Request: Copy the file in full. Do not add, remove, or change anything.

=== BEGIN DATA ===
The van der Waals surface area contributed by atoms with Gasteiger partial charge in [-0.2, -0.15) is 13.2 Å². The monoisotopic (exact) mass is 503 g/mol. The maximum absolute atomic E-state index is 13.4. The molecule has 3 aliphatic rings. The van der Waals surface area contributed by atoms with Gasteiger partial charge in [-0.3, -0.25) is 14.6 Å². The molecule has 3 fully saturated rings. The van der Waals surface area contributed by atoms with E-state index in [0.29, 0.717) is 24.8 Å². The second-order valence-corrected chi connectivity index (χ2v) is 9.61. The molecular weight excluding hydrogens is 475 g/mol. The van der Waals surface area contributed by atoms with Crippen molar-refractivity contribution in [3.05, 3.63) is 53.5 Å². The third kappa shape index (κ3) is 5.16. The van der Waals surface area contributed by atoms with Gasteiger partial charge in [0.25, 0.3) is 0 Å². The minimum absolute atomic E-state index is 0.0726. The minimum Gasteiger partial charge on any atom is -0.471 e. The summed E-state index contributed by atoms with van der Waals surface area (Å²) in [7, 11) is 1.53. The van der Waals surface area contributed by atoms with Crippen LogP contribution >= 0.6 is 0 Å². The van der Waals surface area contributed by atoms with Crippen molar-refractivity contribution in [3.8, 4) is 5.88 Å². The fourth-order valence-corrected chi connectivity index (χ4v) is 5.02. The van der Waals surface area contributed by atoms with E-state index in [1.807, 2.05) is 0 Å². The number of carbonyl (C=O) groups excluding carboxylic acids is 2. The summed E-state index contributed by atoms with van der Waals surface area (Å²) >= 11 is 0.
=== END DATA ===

The van der Waals surface area contributed by atoms with Gasteiger partial charge in [-0.2, -0.15) is 13.2 Å². The monoisotopic (exact) mass is 503 g/mol. The maximum absolute atomic E-state index is 13.4. The molecule has 3 aliphatic rings. The van der Waals surface area contributed by atoms with Gasteiger partial charge in [-0.3, -0.25) is 14.6 Å². The molecule has 3 fully saturated rings. The van der Waals surface area contributed by atoms with E-state index in [0.29, 0.717) is 24.8 Å². The second-order valence-corrected chi connectivity index (χ2v) is 9.61. The molecular weight excluding hydrogens is 475 g/mol. The van der Waals surface area contributed by atoms with Crippen molar-refractivity contribution in [3.05, 3.63) is 53.5 Å². The third kappa shape index (κ3) is 5.16. The van der Waals surface area contributed by atoms with Gasteiger partial charge in [0.25, 0.3) is 0 Å². The minimum absolute atomic E-state index is 0.0726. The minimum Gasteiger partial charge on any atom is -0.471 e. The summed E-state index contributed by atoms with van der Waals surface area (Å²) in [7, 11) is 1.53. The van der Waals surface area contributed by atoms with Crippen LogP contribution >= 0.6 is 0 Å². The van der Waals surface area contributed by atoms with Crippen molar-refractivity contribution in [3.8, 4) is 5.88 Å². The fourth-order valence-corrected chi connectivity index (χ4v) is 5.02. The van der Waals surface area contributed by atoms with E-state index in [1.807, 2.05) is 0 Å². The number of carbonyl (C=O) groups excluding carboxylic acids is 2. The summed E-state index contributed by atoms with van der Waals surface area (Å²) >= 11 is 0.